Description The present invention relates to implantable stimulation devices, and more particularly, to sound processing strategies for use with cochlear implant systems that utilize simultaneous stimulation of electrodes. Hearing loss, which may be due to many different causes, is generally of two types: conductive and sensorineural. Conductive hearing loss occurs when the normal mechanical pathways for sound to reach the hair cells in the cochlea are impeded. Conductive hearing loss may often be helped by use of conventional hearing aids, which amplify sound so that acoustic information reaches the cochlea and the hair cells. Sensorineural hearing loss, on the other hand, is usually due to the absence or impairment of the hair cells which are needed to transduce acoustic signals in the cochlea into nerve impulses that are sent to the auditory nerve. People suffering from severe sensorineural hearing loss are usually unable to derive any benefit from conventional hearing aid systems because their mechanisms for transducing sound energy into auditory nerve impulses are non-existent or have been severely damaged. Cochlear implant technology seeks to overcome sensorineural hearing loss by bypassing the hair cells in the cochlea and presenting electrical stimulation to the auditory nerve directly, leading to the perception of sound in the brain and at least partial restoration of hearing. Indeed, cochlear implant technology may be used to bypass the outer, middle and inner ears. Cochlear implant systems that utilize such technology have been successfully used to restore hearing in sensorineural deaf patients. Generally, a cochlear implant system includes an external portion and an implanted portion that are separated by a skin barrier. The external portion usually includes a power source, a microphone and a signal processing device, whereas the implanted portion usually includes a stimulation device and an electrode array. The power source supplies power to the system. Sound enters the system through the microphone which delivers it to the signal processing device as an electrical signal. The signal processing device processes the signal and transmits it to the stimulation device through the skin barrier. The stimulation device uses the received signal to stimulate electrodes in the electrode array that is implanted into the cochlea. The electrodes in the array transmit electrical stimuli to the nerve cells that emanate from the cochlea and that are part of the auditory nerve. These nerve cells are arranged in an orderly tonotopic sequence, from high frequencies near the initial (basal) end of the cochlear coil to progressively lower frequencies towards the inner end of the coil (apex). Nerve cells emanating from the various regions of the cochlea are associated with the frequencies that most efficiently stimulate those regions, and the brain, which receives neural impulses from the auditory nerve, maps those frequencies in accord with this association. Conventional cochlear implants separate sound signals into a number of parallel channels of information, each representing the intensity of a narrow band of frequencies within the acoustic spectrum. Ideally, each channel of information would be conveyed selectively to the subset of nerve cells located along the cochlea that would have normally transmitted information about that frequency band to the brain. This would require placing the electrode array along the entire length of the cochlear ducts, which is surgically impractical. Instead, the electrode array is typically inserted into the scala tympani, one of the three parallel ducts that make up the spiral shape of the cochlea. The array of linearly arranged electrodes is inserted such that the electrode closest to the basal end of the coil is associated with the highest frequency band and the electrode closest to apex is associated with the lowest frequency band. Each location along the implanted length of the cochlea may be mapped to a corresponding frequency, thereby yielding a frequency-to-location table for the electrode array. The foregoing illustrates the relationship between frequency and physical location in the cochlea—i.e., the cochlear frequency/location correspondence. The performance of a cochlear implant system is limited mainly by the amount of information that can be delivered by electrical stimulation to the patient, which, in turn, is limited by the number of electrodes in the implant. The number of electrodes that can be used is limited by the size of the scala tympani and the distance or spatial separation between electrodes. While the size of the scala tympani presents an anatomical limitation, it is possible to reduce the distance between electrodes. However, reducing such spatial separation increases electrode interaction and interference, which could have undesirable effects. It is however possible to use such effects to deliver additional spectral information in a suitable manner. Recent studies have shown that simultaneously stimulating two adjacent electrodes in such systems results in patients perceiving a pitch that is between the two pitches perceived when each electrode is stimulated individually. Moreover, as the stimulation current is changed from being entirely applied to the first electrode to the second electrode, pitch sensation changes from the pitch associated with the first electrode to the pitch associated with the second electrode in a continuous fashion. This is because the electric field resulting from stimulating one of the electrodes is likely to be superposed to that resulting from stimulating the other electrode. The superposed electric fields are centered around a virtual electrode that lies between the two adjacent electrodes. Furthermore, the perceived loudness stays roughly constant so long as the sum of the currents applied to the electrode pair stays roughly constant. Thus, it is possible to stimulate a virtual electrode located between adjacent electrodes by simultaneously stimulating these electrodes using relative current weights, whereby the frequency band associated with the virtual electrode corresponds to one that lies between the frequency bands associated with the individual electrodes. The challenge lies in utilizing a sound processing strategy that makes use of such virtual electrodes. Although separate channels could be assigned to individual electrodes and virtual electrodes, such a processing scheme limits the number of virtual electrodes that may be stimulated unless the number of channels is significantly increased. Increasing the number of channels, however, demands additional processing capabilities which may result in delays or may require more power and more complicated circuitry. Frequencies that may be associated with optimal virtual electrodes may instead be estimated. One example of a known system that estimates frequencies using conventional methods, such as calculating the instantaneous frequency along with phase angle and magnitude values, is described in U.S. Pat. No. 6,480,820. However, such methods result in inconsistent representations of spectral sound information. This is because adding sound components to the sound stimulus may result in a drastic and disproportional shift in the location on the electrode array to be stimulated. Thus, there is a need for improved frequency computation for presentation of spectral information in sound processing strategies that can be used with cochlear implant systems that utilize simultaneous stimulation of several electrodes. When a cochlear implant is provided to a patient, it is necessary to initially fit the system in order for it to better perform its intended function of helping a patient to sense sound at appropriate levels. A common method of fitting involves presenting a known sound stimulus to a patient while a subset of the electrode array is activated and adjusting the level of corresponding electrical current applied to the array such that the sound perceived by the patient is of appropriate loudness. In applying such a method, it is assumed that the perceived loudness will not be affected by the activity of adjacent electrodes once the full array is activated, including electrodes that were previously deactivated. However, when adjacent electrodes are stimulated simultaneously, the resulting electric fields are likely to be superposed thereby affecting the loudness perceived by the patient, as mentioned above. Thus, there is a need for fitting sound processing strategies used with cochlear implant systems that utilize simultaneous stimulation of several electrodes. In addition to accounting for spectral information and loudness, a cochlear implant system should preserve, as much as possible, temporal information that is key to differentiate various sounds. Presenting fine temporal information is critical for the perception of overall sound quality, clarity, speech and music. There is therefore also a need for improved time detection for presentation of temporal information in sound processing strategies used with the cochlear implant systems described above. The present invention addresses the above and other needs by providing systems and methods that can be used with cochlear implant devices that utilize simultaneous stimulation of several electrodes. A cochlear implant system having sound processing circuitry coupled to an electrode array may be provided. The sound processing circuitry may be adapted to compute a frequency spectrum of a signal representative of sound and arrange the frequency spectrum into a plurality of channels such that each channel corresponds to a range of frequencies that lie within the frequency spectrum. For example, FFT circuitry may perform a Discrete Fourier Transform on the signal in order to compute its frequency spectrum. The electrode array may be inserted into the cochlea such that a subset of electrodes is associated with at least one of the plurality of channels. A stream of pulse sets may be simultaneously applied to the electrodes in the subset so as to stimulate a virtual electrode positioned at a location on the cochlea that corresponds to a stimulation frequency computed for a particular channel. An improved computation of the stimulation frequency may be calculated or estimated using the sound processing circuitry as the frequency at which a spectral peak is located within the range of frequencies that corresponds to the channel. For example, such a computation may be implemented using a peak locator through energy computation and function fitting or estimation. Different subsets of electrodes may be associated with the plurality of channels such that the electrode array may be used to stimulate the auditory nerve at computed stimulation frequencies that range over the computed spectrum. The stream of pulse sets applied to each subset of electrodes may be derived from a current that may be modified based partly on an envelope computed by the sound processing circuitry. To do so, the processing circuitry may divide at least one of the channels into a plurality of sub-channels having smaller ranges of frequencies and compute a square root of a sum of the squared Hilbert envelopes for each of the plurality of sub-channels. Such a process may be applied to, for example, the channel assigned to the largest bandwidth in the computed spectrum. A method for fitting such a sound processing strategy that utilizes simultaneous stimulation of a subset of electrodes may be described in the following. A fitting group that includes at least one electrode may be selected and all other electrodes may be disabled. The portion of the current that would otherwise be applied to an electrode that is not part of the fitting group and that has a partner electrode in the fitting group is applied instead to the partner electrode in the fitting group. A partner electrode may be one associated with an electric field that is superposed to that of the electrode that is not part of the fitting group so as to stimulate a virtual electrode positioned at a location that lies between the location of the two electrodes. Whether a partner electrode in the fitting group exists may be determined upon applying a known stimulus to the electrode array. The sound processing circuitry may also be adapted to derive a waveform having a frequency that is related to a computed frequency for each channel. The computed frequency may correspond to the stimulation frequency or may be calculated using more conventional methods, such as determining the instantaneous frequency. For example, the waveform may have a frequency that is equal to the computed frequency and may have a modulation depth that decreases as the computed frequency increases. Alternatively, the waveform may have a frequency that is proportional to the computed frequency. Such a waveform may be used as a carrier for presenting temporal information in each channel. The stream of pulse sets applied to each subset of electrodes may be derived from a current that may be modified based partly on such a carrier. Deriving such a carrier allows for improved time detection for presenting such temporal information. It is therefore a feature of the invention to provide improved frequency computation for presenting spectral information in sound processing strategies that can be used with cochlear implant systems that utilize simultaneous stimulation of several electrodes. It is another feature of the invention to provide fitting sound processing strategies for such cochlear implant systems. It is yet another feature of the invention to provide improved time detection for presenting temporal information in sound processing strategies that can be used with such cochlear implant systems. The above and other aspects, features and advantages of the invention will be apparent upon consideration of the following detailed description, taken in conjunction with the accompanying drawings, in which like reference characters refer to like parts throughout, and in which: Unit In operation, sound may enter system For example, stimulating the first pair of electrodes Similarly, stimulating the second pair of electrodes Stimulating the third pair of electrodes Stimulating the fourth pair of electrodes The foregoing includes examples of simultaneous stimulation of pairs of adjacent electrodes. Although the following discussion and corresponding drawings relate to simultaneous stimulation of pairs of adjacent electrodes, the present invention is not limited thereto. For example, two or more electrodes that may or may not be adjacent to one another may be simultaneously stimulated in order to stimulate a virtual electrode at a desired frequency/location. As mentioned above, sound may enter system The number of new samples that have been placed in the buffer since the last frequency spectrum computation may be tracked. If this number reaches a threshold value, the signal may be windowed and a new FFT computation may be initiated. The threshold value preferably relates to the rate at which the frequency spectrum is computed. For example, if the FFT for the signal is computed every 10 samples, then the threshold value may be set at 10 samples. The signal may be windowed in order to suppress glitches and avoid potential broadening of the frequency spectrum. During the windowing operation, each sample in the buffer may be multiplied by a predetermined weight and stored into another buffer. Preferably, if w[j] refers to the window function that is applied, and s[t] refers to the output of the AGC circuit, then:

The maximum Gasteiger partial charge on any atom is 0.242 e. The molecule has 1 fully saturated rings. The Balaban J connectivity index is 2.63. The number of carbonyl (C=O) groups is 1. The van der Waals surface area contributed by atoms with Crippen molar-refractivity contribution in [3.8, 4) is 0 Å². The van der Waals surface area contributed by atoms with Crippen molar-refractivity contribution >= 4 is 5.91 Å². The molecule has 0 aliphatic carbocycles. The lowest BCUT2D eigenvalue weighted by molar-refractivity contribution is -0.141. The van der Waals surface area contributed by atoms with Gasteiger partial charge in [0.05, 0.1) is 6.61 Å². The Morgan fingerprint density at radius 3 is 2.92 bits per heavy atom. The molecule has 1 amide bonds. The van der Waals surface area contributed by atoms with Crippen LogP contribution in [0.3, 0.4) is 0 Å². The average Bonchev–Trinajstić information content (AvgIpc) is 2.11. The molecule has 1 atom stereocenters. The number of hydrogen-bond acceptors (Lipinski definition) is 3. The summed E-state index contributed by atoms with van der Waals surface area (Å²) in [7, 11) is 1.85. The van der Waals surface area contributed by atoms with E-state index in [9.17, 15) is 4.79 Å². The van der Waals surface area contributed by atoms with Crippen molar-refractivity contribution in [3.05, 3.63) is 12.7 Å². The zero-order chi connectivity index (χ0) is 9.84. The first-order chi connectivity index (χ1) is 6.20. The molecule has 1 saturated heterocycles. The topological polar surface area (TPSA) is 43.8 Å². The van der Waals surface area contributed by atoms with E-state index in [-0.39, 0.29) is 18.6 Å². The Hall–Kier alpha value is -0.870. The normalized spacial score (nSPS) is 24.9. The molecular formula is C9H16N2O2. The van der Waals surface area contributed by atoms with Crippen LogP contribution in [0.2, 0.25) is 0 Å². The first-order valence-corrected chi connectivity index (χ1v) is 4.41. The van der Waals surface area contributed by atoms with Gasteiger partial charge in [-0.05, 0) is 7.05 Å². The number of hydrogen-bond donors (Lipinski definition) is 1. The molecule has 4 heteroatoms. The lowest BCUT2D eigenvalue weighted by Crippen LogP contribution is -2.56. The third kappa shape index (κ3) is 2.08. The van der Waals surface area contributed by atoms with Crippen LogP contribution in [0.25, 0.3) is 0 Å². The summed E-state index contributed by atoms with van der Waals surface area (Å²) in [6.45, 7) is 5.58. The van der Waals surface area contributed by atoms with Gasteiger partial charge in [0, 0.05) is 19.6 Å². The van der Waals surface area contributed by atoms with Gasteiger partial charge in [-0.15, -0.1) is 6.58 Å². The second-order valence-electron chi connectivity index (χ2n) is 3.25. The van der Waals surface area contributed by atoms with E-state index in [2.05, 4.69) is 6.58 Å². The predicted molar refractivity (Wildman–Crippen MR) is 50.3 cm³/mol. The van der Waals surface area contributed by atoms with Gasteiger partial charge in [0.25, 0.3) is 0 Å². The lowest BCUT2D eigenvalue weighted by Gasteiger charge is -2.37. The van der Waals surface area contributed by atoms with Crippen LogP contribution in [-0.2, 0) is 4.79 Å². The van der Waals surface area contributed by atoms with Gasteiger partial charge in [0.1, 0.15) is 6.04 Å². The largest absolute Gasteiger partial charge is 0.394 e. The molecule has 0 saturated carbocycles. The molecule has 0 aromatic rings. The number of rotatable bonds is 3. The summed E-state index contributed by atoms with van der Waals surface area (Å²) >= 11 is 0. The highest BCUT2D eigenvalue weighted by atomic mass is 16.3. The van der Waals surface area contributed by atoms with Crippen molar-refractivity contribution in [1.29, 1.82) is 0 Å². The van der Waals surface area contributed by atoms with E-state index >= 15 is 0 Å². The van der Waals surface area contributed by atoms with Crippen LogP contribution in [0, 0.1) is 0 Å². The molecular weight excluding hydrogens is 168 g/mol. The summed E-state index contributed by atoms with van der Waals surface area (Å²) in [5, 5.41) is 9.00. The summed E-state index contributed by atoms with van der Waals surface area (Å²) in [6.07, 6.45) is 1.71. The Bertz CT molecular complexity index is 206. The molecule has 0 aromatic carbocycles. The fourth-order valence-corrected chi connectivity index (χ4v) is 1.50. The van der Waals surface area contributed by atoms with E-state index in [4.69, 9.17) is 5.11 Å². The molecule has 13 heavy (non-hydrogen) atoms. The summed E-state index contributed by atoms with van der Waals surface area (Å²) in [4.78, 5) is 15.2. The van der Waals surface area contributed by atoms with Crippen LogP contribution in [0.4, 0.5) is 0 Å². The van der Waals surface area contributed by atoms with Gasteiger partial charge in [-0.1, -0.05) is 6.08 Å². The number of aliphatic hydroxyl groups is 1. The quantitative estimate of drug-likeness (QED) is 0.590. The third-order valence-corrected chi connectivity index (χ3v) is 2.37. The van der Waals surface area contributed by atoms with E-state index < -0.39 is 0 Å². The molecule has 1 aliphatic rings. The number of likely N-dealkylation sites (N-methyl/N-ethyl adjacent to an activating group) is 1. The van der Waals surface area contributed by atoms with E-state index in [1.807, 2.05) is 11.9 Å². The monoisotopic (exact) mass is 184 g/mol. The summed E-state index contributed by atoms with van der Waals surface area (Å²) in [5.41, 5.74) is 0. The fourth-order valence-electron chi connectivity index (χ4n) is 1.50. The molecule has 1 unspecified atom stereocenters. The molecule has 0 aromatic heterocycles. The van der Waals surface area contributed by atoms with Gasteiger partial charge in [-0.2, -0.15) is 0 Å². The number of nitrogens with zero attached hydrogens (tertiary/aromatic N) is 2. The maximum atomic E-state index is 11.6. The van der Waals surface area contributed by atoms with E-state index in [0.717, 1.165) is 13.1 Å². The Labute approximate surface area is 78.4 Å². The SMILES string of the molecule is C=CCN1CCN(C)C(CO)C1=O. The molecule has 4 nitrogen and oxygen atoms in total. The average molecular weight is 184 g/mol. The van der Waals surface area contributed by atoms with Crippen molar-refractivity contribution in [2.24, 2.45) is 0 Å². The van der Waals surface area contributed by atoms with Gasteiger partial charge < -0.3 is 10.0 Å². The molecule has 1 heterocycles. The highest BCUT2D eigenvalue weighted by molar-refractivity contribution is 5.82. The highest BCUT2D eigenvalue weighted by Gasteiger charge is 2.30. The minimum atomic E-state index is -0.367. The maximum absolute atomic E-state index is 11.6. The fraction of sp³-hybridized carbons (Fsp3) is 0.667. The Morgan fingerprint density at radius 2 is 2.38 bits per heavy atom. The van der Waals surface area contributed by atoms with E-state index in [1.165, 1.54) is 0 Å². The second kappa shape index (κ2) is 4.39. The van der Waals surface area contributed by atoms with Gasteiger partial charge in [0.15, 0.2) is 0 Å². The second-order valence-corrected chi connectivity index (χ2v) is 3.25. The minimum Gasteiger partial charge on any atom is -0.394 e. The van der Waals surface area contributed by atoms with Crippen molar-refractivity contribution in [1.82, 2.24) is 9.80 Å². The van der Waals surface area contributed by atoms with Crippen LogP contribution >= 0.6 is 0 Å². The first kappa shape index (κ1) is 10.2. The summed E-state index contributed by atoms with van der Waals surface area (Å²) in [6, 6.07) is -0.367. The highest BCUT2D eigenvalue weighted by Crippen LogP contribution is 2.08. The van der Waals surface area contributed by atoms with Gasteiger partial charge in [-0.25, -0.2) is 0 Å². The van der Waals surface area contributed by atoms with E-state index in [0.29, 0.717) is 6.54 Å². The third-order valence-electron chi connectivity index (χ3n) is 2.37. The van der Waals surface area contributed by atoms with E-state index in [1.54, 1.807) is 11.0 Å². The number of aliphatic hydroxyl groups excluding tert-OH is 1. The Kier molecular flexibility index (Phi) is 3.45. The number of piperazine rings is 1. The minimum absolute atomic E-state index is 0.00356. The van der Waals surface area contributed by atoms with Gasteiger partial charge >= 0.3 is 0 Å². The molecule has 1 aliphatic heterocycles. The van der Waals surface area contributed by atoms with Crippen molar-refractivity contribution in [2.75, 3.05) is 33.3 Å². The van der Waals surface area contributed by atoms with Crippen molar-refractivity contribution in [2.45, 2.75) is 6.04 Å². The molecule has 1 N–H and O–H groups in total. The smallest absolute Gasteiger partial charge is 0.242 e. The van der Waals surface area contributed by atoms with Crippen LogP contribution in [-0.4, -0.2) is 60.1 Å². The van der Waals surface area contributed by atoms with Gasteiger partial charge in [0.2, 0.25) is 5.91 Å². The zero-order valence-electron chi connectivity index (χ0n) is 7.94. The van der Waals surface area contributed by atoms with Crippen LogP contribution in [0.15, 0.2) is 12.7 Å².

The window function that is applied may be a Hamming window, a Hanning window, a Blackman window, a Kaiser window, any combination, such as a weighted sum, of the same or any other suitable window function. The window function typically has a peak at a main lobe about which the window is symmetric, and tapers on both sides thereby forming smaller side lobes. Preferably, the window function coefficients are chosen by trading off the bandwidth of function's main lobe and the height of its side lobes. For example, the window function may be chosen as an average between a Hanning window and a Blackman window, thereby resulting in side lobes that are approximately 45 dB below the function's peak. The frequency spectrum of the signal that may have been buffered and windowed may be computed by through a time-to-frequency domain transformation. That may be accomplished by computing the Discrete Fourier Transform of the signal. The Discrete Fourier Transform may be computed through an FFT algorithm. Referring to